“These behaviors included a lack of or insufficient warmth and affection and high levels of criticism and doubt leveled at the child. Such constant and chronic  behaviors," researchers say, "and are known to increase anxiety in children, making it more likely for children to develop a full-blown anxiety disorder of their own.”

Is it Nurture or Nature?
Anxiety is the result of a complex interplay between genes and environment, the Johns Hopkins researchers say. "Children with an inherited propensity to anxiety do not just become anxious because of their genes, so parental behavior can unlock the underlying genetic mechanisms responsible for the disease."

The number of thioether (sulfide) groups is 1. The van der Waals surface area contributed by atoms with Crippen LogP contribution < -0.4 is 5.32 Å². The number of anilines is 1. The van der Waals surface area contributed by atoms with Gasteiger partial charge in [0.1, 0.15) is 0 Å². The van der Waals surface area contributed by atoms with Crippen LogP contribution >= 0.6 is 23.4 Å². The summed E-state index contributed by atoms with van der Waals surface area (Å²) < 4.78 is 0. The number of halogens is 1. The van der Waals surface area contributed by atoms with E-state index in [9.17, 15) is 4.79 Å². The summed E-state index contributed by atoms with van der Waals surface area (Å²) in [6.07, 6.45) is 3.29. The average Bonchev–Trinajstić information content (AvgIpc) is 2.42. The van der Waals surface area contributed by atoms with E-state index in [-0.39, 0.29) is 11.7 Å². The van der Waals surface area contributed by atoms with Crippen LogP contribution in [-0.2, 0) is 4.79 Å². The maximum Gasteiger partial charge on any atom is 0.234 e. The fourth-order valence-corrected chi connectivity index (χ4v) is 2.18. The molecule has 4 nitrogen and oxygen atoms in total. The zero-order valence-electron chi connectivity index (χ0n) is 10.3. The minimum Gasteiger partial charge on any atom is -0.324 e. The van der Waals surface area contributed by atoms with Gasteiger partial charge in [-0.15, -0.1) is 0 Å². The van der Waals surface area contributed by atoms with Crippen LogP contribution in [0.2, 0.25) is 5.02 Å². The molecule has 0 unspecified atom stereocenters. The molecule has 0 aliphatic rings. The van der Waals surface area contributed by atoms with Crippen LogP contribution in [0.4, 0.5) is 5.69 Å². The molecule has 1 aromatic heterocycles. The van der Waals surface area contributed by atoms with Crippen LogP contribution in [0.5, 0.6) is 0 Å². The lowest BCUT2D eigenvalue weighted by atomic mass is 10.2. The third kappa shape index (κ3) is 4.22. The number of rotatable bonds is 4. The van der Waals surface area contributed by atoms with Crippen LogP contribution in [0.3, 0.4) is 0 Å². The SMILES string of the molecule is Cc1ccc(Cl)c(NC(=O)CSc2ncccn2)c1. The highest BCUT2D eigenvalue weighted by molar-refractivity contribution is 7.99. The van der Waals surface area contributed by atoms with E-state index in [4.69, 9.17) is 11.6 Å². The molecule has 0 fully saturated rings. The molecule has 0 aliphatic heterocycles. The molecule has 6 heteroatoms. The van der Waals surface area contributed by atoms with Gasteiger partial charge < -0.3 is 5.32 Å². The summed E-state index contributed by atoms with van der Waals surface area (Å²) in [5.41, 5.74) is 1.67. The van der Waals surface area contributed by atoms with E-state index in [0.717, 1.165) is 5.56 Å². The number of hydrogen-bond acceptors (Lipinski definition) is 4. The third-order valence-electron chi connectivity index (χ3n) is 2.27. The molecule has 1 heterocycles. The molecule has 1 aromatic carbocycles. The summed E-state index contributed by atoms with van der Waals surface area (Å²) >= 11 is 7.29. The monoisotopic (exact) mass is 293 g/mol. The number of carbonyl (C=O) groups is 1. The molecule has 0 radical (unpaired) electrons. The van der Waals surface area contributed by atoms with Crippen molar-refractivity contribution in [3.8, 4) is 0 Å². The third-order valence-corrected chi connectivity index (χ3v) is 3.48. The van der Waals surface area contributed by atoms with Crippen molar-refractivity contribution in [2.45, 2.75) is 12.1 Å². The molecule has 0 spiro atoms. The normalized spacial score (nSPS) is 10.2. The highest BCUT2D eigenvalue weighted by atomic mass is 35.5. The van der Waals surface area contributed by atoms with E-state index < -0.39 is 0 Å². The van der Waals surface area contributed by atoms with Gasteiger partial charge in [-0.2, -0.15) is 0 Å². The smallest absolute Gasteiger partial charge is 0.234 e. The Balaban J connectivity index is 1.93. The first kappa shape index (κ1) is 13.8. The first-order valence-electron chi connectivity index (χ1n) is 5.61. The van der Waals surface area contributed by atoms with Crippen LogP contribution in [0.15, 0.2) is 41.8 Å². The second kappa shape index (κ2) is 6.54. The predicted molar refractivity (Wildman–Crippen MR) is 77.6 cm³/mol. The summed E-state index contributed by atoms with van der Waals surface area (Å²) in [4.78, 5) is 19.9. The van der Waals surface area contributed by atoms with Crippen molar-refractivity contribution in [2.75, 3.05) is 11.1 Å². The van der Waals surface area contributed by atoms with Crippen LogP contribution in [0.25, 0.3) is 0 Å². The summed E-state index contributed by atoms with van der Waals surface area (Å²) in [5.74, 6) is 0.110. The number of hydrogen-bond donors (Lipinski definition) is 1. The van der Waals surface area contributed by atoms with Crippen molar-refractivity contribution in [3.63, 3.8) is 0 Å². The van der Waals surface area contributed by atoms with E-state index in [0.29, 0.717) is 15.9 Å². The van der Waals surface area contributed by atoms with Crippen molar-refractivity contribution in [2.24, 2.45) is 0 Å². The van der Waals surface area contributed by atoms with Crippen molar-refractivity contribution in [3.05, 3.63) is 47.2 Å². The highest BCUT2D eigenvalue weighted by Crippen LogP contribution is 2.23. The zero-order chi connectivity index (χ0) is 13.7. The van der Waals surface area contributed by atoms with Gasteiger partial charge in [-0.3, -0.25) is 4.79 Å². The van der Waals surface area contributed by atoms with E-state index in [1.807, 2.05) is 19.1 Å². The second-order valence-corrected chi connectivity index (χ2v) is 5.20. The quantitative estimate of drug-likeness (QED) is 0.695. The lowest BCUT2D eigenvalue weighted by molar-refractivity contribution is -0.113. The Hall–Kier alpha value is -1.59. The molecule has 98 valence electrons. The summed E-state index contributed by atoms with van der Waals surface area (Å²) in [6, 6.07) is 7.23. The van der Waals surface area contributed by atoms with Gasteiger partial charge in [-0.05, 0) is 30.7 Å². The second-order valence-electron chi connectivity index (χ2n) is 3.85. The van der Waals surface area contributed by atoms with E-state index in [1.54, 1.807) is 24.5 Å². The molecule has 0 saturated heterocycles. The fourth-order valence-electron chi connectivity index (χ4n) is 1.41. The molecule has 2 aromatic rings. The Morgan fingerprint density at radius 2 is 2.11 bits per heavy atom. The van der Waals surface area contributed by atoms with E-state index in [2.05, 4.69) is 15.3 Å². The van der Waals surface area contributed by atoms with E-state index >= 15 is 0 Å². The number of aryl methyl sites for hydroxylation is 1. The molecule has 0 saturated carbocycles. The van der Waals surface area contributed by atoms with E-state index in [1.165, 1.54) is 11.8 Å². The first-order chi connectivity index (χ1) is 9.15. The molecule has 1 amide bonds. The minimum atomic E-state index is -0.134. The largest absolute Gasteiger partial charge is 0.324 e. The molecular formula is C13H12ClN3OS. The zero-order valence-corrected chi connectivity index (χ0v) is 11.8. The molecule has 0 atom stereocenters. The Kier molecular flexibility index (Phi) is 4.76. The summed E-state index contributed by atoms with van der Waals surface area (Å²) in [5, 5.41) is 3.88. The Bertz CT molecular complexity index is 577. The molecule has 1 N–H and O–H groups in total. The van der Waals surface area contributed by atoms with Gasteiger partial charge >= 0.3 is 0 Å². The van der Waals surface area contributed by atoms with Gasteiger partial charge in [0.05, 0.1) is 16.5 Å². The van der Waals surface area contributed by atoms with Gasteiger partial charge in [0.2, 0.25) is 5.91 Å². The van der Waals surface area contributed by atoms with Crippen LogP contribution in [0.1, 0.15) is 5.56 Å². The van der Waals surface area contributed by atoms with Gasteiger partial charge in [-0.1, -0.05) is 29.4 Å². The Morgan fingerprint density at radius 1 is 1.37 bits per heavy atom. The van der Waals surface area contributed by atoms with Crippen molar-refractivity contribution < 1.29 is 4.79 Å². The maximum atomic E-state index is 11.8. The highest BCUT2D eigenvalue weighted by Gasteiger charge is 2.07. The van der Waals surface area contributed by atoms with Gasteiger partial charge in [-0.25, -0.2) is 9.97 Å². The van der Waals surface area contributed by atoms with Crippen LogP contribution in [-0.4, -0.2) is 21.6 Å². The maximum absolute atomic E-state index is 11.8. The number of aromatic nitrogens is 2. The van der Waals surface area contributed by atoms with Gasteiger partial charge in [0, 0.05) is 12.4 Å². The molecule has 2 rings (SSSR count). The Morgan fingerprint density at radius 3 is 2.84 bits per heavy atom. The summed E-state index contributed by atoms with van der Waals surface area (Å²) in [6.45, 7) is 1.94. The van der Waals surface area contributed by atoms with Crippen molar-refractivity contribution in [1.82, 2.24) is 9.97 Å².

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Story Sources:
  1. Thomas L. Rodebaugh, Michelle H. Lim, Katya C. Fernandez, Julia K. Langer, Jaclyn S. Weisman, Natasha Tonge, Cheri A. Levinson, Erik A. Shumaker. Self and friend’s differing views of social anxiety disorder’s effects on friendships. Journal of Abnormal Psychology, 2014.
  2.  Kashdan and McKnigh. The Darker Side of Social Anxiety: When Aggressive Impulsivity Prevails Over Shy Inhibition. Current Directions in Psychological Science, 2010.
  3. Meghan Crosby Budinger, Tess K. Drazdowski, Golda S. Ginsburg. Anxiety-Promoting Parenting Behaviors: A Comparison of Anxious Parents with and without Social Anxiety Disorder. Child Psychiatry & Human Development, 2012.